Sunday, September 30, 2012

A room with a brew #3: Blondiage bye-bye?

This is the third in a Sunday serial. Read the first and the second.

The day after Blondiage was publicly crying in her tequila because of the shabby way The Mustache had treated her, she was back at the bar brandishing a brochure for a new Pontiac she said she was buying. In other words, too bad for you, Mustache. See what you will never ride in.

As usual she had the blue trivia game console on the bar in front of her. And also as usual she called to me for help, in this case, with the answering of a round of “match the artist with the art form” questions involving the likes of Henry Moore, Thomas Mann, and Anna Pavlova.

Blondiage had no clue as to the correct answers. She had never heard of those people, which doesn't make her a bad person. But as soon as the game confirmed the right answers I had given her, Blondiage claimed she would have come up with those answers herself, given a bit more time to think. Yeah right. How does that work? If you don't already associate monumental nudes with Moore, haven't read "Magic Mountain," and have never been inside an opera house, how is more time going to help you figure out the right answers?

But Blondiage insisted loudly she had known all that stuff. I rolled my eyes and shrugged. Nobody else even cared or was listening. Poor Blondiage. She was was the type of woman who attracted lost drunks and stray animals. And what drew them to her was her nonjudgmental openness. No one expected Blondiage to be a wealth of cultural knowledge. But the more vodka tonics she drank, the greater her need to break out of that mold. Perhaps in that regard she was just like the rest of us.

Anyway, as it turned out, Blondiage was moving away. She had recently returned from a vacation to Key West, a much publicized trip through her own word of mouth and even more so through jealous gossip. Now she was moving down there for good, she said. I had to admit she was a perfect fit for Duval Street, sexy and thirsty and no worse yet for wear.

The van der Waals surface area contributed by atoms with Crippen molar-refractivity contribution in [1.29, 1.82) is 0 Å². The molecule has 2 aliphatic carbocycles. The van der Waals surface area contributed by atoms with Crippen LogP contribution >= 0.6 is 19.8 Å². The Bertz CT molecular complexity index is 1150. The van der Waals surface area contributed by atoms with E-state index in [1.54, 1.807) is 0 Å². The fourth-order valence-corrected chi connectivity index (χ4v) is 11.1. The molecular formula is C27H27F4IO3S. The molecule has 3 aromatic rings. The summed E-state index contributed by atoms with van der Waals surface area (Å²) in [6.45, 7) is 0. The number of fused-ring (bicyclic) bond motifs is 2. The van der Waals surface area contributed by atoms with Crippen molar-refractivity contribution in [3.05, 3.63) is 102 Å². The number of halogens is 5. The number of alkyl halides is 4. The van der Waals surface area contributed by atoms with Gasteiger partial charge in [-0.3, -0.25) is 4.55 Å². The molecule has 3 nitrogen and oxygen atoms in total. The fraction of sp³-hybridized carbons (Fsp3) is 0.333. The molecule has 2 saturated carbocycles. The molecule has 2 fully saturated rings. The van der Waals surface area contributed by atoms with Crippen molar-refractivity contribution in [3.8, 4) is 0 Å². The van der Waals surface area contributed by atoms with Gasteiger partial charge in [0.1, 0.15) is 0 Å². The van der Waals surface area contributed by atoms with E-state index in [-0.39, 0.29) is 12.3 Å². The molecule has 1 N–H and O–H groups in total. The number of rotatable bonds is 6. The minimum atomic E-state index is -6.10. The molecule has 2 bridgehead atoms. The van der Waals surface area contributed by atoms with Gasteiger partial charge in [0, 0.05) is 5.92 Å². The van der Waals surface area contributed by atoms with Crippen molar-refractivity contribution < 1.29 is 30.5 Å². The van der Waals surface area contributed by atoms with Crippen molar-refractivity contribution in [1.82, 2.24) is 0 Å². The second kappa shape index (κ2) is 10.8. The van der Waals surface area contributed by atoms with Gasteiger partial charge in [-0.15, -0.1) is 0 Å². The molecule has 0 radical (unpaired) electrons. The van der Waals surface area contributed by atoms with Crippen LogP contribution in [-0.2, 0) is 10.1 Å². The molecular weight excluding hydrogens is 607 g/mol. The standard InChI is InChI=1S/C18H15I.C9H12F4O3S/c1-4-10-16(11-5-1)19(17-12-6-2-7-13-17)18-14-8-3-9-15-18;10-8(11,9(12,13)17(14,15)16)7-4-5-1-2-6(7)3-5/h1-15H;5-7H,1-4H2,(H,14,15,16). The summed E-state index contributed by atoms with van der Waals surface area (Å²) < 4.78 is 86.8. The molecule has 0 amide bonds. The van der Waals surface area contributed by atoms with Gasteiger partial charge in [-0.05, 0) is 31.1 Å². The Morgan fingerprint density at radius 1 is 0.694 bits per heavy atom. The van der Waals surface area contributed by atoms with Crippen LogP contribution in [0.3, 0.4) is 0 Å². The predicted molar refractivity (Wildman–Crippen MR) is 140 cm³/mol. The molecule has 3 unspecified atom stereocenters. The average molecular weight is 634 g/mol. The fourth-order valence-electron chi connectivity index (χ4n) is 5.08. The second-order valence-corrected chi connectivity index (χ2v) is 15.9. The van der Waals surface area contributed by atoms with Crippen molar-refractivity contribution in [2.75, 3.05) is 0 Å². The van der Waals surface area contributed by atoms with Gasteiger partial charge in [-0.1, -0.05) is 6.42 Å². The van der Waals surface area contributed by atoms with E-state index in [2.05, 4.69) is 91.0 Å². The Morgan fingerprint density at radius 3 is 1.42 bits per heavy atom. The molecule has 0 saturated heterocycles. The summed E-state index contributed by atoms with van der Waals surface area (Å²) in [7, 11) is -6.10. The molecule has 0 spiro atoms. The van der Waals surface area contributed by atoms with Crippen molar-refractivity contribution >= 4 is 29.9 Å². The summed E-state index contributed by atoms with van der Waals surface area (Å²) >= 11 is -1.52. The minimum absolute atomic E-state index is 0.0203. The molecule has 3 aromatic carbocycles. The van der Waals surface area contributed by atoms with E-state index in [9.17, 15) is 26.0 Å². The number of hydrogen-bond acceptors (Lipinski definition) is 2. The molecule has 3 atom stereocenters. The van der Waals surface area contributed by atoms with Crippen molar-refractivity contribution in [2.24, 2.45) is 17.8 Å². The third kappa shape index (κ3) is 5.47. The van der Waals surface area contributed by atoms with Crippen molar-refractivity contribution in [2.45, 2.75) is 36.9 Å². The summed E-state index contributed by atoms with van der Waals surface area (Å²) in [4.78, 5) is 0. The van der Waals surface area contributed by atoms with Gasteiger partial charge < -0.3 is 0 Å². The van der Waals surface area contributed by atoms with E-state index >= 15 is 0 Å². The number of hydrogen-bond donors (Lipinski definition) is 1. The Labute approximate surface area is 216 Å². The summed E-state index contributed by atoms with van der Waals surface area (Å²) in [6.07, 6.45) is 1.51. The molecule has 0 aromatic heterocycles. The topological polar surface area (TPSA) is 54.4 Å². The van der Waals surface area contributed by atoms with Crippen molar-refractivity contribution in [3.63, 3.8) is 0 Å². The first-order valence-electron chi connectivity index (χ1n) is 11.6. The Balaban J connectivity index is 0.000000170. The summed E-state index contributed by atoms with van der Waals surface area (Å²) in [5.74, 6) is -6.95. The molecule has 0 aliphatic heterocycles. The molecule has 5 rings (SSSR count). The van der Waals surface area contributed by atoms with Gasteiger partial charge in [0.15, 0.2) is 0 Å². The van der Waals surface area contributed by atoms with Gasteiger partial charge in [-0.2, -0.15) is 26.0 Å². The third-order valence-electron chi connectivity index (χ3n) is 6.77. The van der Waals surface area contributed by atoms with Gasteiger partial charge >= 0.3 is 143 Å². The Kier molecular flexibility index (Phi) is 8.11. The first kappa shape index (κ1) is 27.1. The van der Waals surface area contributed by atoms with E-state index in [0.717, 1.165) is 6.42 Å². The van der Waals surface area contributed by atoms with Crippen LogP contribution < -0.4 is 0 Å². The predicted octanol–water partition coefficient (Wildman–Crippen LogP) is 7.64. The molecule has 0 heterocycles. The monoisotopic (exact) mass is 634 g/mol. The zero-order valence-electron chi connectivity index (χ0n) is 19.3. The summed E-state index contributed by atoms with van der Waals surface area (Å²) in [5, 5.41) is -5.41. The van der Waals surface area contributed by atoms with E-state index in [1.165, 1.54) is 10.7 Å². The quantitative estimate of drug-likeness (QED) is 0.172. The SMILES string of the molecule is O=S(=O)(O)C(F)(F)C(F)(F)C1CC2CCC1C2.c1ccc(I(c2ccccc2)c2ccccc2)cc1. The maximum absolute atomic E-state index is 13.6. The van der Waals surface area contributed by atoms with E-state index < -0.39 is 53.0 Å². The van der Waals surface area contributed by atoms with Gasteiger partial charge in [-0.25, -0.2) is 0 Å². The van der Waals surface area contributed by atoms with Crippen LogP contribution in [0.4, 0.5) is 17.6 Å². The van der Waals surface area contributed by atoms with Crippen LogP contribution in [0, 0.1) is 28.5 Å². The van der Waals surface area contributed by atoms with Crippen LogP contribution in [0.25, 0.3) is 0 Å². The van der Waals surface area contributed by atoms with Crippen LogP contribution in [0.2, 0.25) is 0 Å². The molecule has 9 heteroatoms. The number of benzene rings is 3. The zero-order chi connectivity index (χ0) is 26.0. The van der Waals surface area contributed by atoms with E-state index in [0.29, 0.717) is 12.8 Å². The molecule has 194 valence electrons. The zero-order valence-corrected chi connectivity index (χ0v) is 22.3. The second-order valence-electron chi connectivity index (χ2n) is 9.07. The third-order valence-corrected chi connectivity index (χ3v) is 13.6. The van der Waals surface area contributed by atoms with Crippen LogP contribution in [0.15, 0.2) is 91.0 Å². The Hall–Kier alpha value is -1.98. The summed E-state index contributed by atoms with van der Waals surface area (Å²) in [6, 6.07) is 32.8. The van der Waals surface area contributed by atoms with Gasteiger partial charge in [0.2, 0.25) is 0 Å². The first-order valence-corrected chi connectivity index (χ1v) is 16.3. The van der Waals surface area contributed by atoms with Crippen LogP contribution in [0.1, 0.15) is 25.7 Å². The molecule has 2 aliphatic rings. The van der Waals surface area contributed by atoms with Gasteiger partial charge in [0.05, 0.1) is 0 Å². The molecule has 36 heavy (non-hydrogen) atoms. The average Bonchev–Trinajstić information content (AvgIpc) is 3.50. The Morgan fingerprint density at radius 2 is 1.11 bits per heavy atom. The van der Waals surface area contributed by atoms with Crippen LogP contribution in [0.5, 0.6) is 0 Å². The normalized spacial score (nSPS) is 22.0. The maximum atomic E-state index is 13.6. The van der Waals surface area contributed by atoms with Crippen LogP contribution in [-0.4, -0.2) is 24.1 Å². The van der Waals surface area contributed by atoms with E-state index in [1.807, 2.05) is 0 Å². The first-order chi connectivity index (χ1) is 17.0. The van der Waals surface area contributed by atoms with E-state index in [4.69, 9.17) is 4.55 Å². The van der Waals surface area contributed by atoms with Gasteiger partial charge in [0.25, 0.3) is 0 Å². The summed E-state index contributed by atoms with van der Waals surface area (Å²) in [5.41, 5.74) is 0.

Of course, Blondiage had also found in Key West her dreamboat as well as a dream job. According to her, and despite Jojo's long demographic odds, which she had acknowledged as fact, namely, seven babes for every hunk, Blondiage told us she had a new beau waiting for her in the Keys. And a good job, an actual career. And don’t forget the new wheels. Yep, I guess the message was pretty clear: Eat your hearts out, losers.

Well, take 'er easy, Blondiage. I never tried to make you, but you never wanted anything from me anyway except the right answers to questions that didn't really matter, a trivia game. Why should I miss you? You never even thanked me once for helping you win all those games or for making your scores look respectable so others wouldn't think you were a complete ditz. You tumbled for The Stache and for Jojo. You never thought about trying with me. You knew you could count on my answers but you couldn't see me in any other light. Hey, wasn't I a regular, too? Sometimes sitting at the bar right next to you. Well, if you didn't want to know, forget it.

Blondiage wasn't mean, just self-absorbed. And after all, wasn't she just like all of us, that is to say, lost in one way or the other but unable to see precisely where we have gone astray.

So maybe I will be eating my heart out -- just a little.

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